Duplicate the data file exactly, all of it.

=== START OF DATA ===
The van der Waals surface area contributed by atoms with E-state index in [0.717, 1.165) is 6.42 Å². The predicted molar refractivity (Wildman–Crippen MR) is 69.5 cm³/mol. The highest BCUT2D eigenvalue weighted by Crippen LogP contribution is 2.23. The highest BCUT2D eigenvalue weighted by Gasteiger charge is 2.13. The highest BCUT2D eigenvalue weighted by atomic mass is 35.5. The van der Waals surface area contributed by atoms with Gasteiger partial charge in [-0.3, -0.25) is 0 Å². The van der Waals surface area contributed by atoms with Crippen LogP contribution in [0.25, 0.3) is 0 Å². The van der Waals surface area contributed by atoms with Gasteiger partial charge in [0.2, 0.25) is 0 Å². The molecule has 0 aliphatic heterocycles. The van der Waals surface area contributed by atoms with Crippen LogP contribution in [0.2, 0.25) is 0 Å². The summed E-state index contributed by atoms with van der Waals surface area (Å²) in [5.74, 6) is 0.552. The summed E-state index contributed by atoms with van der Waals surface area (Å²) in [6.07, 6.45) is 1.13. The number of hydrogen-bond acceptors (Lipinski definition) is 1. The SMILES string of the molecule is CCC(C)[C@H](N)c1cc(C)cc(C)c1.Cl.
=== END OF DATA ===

The van der Waals surface area contributed by atoms with E-state index in [0.717, 1.165) is 6.42 Å². The predicted molar refractivity (Wildman–Crippen MR) is 69.5 cm³/mol. The highest BCUT2D eigenvalue weighted by Crippen LogP contribution is 2.23. The highest BCUT2D eigenvalue weighted by Gasteiger charge is 2.13. The highest BCUT2D eigenvalue weighted by atomic mass is 35.5. The van der Waals surface area contributed by atoms with Gasteiger partial charge in [-0.3, -0.25) is 0 Å². The van der Waals surface area contributed by atoms with Crippen LogP contribution in [0.25, 0.3) is 0 Å². The van der Waals surface area contributed by atoms with Gasteiger partial charge in [0.2, 0.25) is 0 Å². The molecule has 0 aliphatic heterocycles. The van der Waals surface area contributed by atoms with Crippen LogP contribution in [0.2, 0.25) is 0 Å². The summed E-state index contributed by atoms with van der Waals surface area (Å²) in [5.74, 6) is 0.552. The summed E-state index contributed by atoms with van der Waals surface area (Å²) in [6.07, 6.45) is 1.13. The number of hydrogen-bond acceptors (Lipinski definition) is 1. The SMILES string of the molecule is CCC(C)[C@H](N)c1cc(C)cc(C)c1.Cl.